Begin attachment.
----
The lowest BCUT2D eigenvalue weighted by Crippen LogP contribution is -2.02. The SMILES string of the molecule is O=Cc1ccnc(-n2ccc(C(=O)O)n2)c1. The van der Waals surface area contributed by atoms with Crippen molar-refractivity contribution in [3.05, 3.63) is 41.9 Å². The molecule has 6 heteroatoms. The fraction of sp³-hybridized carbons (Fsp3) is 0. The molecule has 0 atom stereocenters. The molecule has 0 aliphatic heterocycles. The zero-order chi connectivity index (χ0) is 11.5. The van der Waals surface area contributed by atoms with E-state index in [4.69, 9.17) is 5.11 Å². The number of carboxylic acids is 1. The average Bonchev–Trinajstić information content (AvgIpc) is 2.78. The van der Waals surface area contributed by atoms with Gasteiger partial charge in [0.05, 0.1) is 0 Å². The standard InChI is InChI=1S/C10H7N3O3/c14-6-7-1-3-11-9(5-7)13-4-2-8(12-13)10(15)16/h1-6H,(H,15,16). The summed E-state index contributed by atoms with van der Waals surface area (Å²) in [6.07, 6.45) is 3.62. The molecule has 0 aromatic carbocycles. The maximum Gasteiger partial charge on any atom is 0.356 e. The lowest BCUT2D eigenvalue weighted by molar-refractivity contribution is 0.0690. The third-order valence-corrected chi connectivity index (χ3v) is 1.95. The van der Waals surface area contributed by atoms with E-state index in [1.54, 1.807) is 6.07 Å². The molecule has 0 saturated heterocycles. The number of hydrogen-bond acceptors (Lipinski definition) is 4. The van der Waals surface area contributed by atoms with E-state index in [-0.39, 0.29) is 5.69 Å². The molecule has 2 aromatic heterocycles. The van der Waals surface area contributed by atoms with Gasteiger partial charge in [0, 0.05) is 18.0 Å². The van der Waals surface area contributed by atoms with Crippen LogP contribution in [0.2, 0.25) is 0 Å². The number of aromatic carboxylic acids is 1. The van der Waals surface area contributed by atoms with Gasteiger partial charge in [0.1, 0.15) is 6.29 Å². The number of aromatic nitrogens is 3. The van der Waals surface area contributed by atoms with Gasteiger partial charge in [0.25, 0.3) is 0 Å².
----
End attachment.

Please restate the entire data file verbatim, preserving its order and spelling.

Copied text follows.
The lowest BCUT2D eigenvalue weighted by Crippen LogP contribution is -2.02. The SMILES string of the molecule is O=Cc1ccnc(-n2ccc(C(=O)O)n2)c1. The van der Waals surface area contributed by atoms with Crippen molar-refractivity contribution in [3.05, 3.63) is 41.9 Å². The molecule has 6 heteroatoms. The fraction of sp³-hybridized carbons (Fsp3) is 0. The molecule has 0 atom stereocenters. The molecule has 0 aliphatic heterocycles. The zero-order chi connectivity index (χ0) is 11.5. The van der Waals surface area contributed by atoms with E-state index in [4.69, 9.17) is 5.11 Å². The number of carboxylic acids is 1. The average Bonchev–Trinajstić information content (AvgIpc) is 2.78. The van der Waals surface area contributed by atoms with Gasteiger partial charge in [0.05, 0.1) is 0 Å². The standard InChI is InChI=1S/C10H7N3O3/c14-6-7-1-3-11-9(5-7)13-4-2-8(12-13)10(15)16/h1-6H,(H,15,16). The summed E-state index contributed by atoms with van der Waals surface area (Å²) in [6.07, 6.45) is 3.62. The molecule has 0 aromatic carbocycles. The maximum Gasteiger partial charge on any atom is 0.356 e. The lowest BCUT2D eigenvalue weighted by molar-refractivity contribution is 0.0690. The third-order valence-corrected chi connectivity index (χ3v) is 1.95. The van der Waals surface area contributed by atoms with E-state index in [1.54, 1.807) is 6.07 Å². The molecule has 0 saturated heterocycles. The number of hydrogen-bond acceptors (Lipinski definition) is 4. The van der Waals surface area contributed by atoms with E-state index in [-0.39, 0.29) is 5.69 Å². The molecule has 2 aromatic heterocycles. The van der Waals surface area contributed by atoms with Gasteiger partial charge in [0, 0.05) is 18.0 Å². The van der Waals surface area contributed by atoms with Crippen LogP contribution in [0.2, 0.25) is 0 Å². The number of aromatic carboxylic acids is 1. The van der Waals surface area contributed by atoms with Gasteiger partial charge in [0.1, 0.15) is 6.29 Å². The number of aromatic nitrogens is 3. The van der Waals surface area contributed by atoms with Gasteiger partial charge in [0.25, 0.3) is 0 Å².